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Dedicated to: Bunny and Hazel Fontana; Merv and Peggy Larson; and Bob and Naomi Lenon

From: Journal of the Southwest
Volume 49, Number 2, Summer 2007
p. 1 | 10.1353/jsw.2007.0024

In lieu of an abstract, here is a brief excerpt of the content:

Bill Broyles  

Bill Broyles is a perennial freshman at the desert schoolhouse, where he has been educated by the spine of a cactus, the call of a quail, and the words of patient sages. A research associate at the Southwest Center, he is author of Sunshot: Peril and Wonder in the Gran Desierto and co-editor of Dry Borders.


1. For details of the Carnegie expedition of Hornaday and MacDougal see Broyles (1987).

2. The question, “What is science?” has stirred many inquiries and answers during its long history. For two recent discussions see Philip Kitcher's “The Ends of Science” and Nancy Cartwright's “From Causation to Explanation and Back” in Leiter (2004).

3. A letter from Lumholtz to Henry Fairfield Osborn, March 9, 1909, offers details of his plans for ethnological collecting as well as prospecting (Lumholtz Collection, American Museum of Natural History, New York).

4. See also Carmony (1994), and J. Ross Browne's 1864 account of a visit to Tucson:

The jaded and dust-covered traveller . . . emerges to find himself on the verge of the most wonderful scatteration of human habitations his eye ever beheld—a city of mud-boxes, clingy and dilapidated, cracked and baked into a composite of dust and filth; littered about with broken corrals, sheds, bake-ovens, carcasses of dead animals, and broken pottery; barren of verdure, parched, naked, and grimly desolate in the glare of a southern sun. . . . As the centre of trade with the neighboring State of Sonora, and lying on the high-road from the Rio Grande to Fort Yuma, [Tucson] became during the few years preceding the “break-up” quite a place of resort for traders, speculators, gamblers, horse-thieves, murderers, and vagrant politicians. Men who were no longer permitted to live in California found the climate of Tucson congenial to their health. If the world were searched over I suppose there could not be found so degraded a set of villains as then formed the principal society of Tucson. Every man went armed to the teeth, and streetfights and bloody affrays were of daily occurrence. . . . [T]he best view of Tucson is the rear view on the road to Fort Yuma.

(Browne 1950:131, 133–34, 138)


Bowers, Janice Emily
1988 A Sense of Place: The Life and Work of Forrest Shreve. Tucson: University of Arizona Press.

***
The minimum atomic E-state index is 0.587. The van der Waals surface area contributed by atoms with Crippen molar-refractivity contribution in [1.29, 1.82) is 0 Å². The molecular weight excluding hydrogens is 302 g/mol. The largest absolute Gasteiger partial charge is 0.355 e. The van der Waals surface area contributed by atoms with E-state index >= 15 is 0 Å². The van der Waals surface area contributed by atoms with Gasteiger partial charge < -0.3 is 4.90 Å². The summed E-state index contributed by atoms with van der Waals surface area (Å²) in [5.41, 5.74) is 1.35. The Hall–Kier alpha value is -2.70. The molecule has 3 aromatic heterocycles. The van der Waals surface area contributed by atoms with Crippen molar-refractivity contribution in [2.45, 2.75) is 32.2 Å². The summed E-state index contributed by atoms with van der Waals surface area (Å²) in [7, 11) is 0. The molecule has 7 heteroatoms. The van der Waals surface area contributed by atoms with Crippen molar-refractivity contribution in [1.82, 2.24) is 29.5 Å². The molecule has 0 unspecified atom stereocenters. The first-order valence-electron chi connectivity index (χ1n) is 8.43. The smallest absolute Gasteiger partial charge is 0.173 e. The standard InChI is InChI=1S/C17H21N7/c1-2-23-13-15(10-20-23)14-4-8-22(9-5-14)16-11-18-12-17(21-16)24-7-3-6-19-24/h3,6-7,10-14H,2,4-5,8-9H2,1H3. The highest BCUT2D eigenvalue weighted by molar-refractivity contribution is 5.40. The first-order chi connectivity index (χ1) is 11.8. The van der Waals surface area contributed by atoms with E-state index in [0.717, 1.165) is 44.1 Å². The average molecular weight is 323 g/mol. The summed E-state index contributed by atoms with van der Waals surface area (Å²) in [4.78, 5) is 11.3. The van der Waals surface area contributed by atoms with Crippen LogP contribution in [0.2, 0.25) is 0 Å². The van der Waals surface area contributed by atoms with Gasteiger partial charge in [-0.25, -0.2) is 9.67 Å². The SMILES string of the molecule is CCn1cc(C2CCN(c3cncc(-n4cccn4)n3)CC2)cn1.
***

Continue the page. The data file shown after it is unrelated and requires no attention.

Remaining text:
Brown, Herbert
1905 Letter to Daniel T. MacDougal, August 24. MacDougal Collection, Arizona Historical Society, Tucson.
Browne, J. Ross
1950 A Tour through Arizona, 1864, or Adventures in the Apache Country. Tucson: Arizona Silhouettes. (Reprint from Harper's Magazine, 1864–1865; compiled in a book, 1869.)
Broyles, Bill
1987 Adventure in the Pinacate. Journal of Arizona History 28(2):155–88.
Carmony, Neil B., ed.
1994 Whiskey, Six-guns and Red-light Ladies: George Hand's Saloon Diary, Tucson, 1875–1878. Silver City, NM: High-Lonesome Books.
Hornaday, William T.
1908 Camp-Fires on Desert and Lava. New York: Charles Scribner's Sons.
Leiter, Brian
2004 The Future for Philosophy. New York: Oxford University Press.
Lumholtz, Carl
1912 New Trails in Mexico. New York: Charles Scribner's Sons.
McGinnies, William G.
1981 Discovering the Desert. Tucson: University of Arizona Press.
MacDougal, Daniel T.
1908a Problems of the Desert. Plant World 11:28–39.
———. 1908b. Books and Current Literature. Plant World 11:257–258.
———. 1908c. Across Papagueria. Plant World 11:92–99, 123–131.
New York Botanical Garden
2006 Archives & Manuscripts, Mertz Library, Daniel T. MacDougal Papers <http://library.nybg.org/finding_guide/archv/mac-dougal_ppf.html>. (Accessed 12/28/2006)
Wilder, Judith C.
1967 The Years of a Desert Laboratory. Journal of Arizona History 8(3):179–99.
Copyright © 2007 Arizona Board of Regents
Project MUSE® - View Citation
Bill Broyles. "A Century of Science in the Pinacate." Journal of the Southwest 49.2 (2007): 129-134. Project MUSE. Web. 10 Jul. 2014. <http://muse.jhu.edu/>.
Broyles, B.(2007). A Century of Science in the Pinacate. Journal of the Southwest 49(2), 129-134. The Southwest Center, University of Arizona. Retrieved July 10, 2014, from Project MUSE database.
Bill Broyles. "A Century of Science in the Pinacate." Journal of the Southwest 49, no. 2 (2007...

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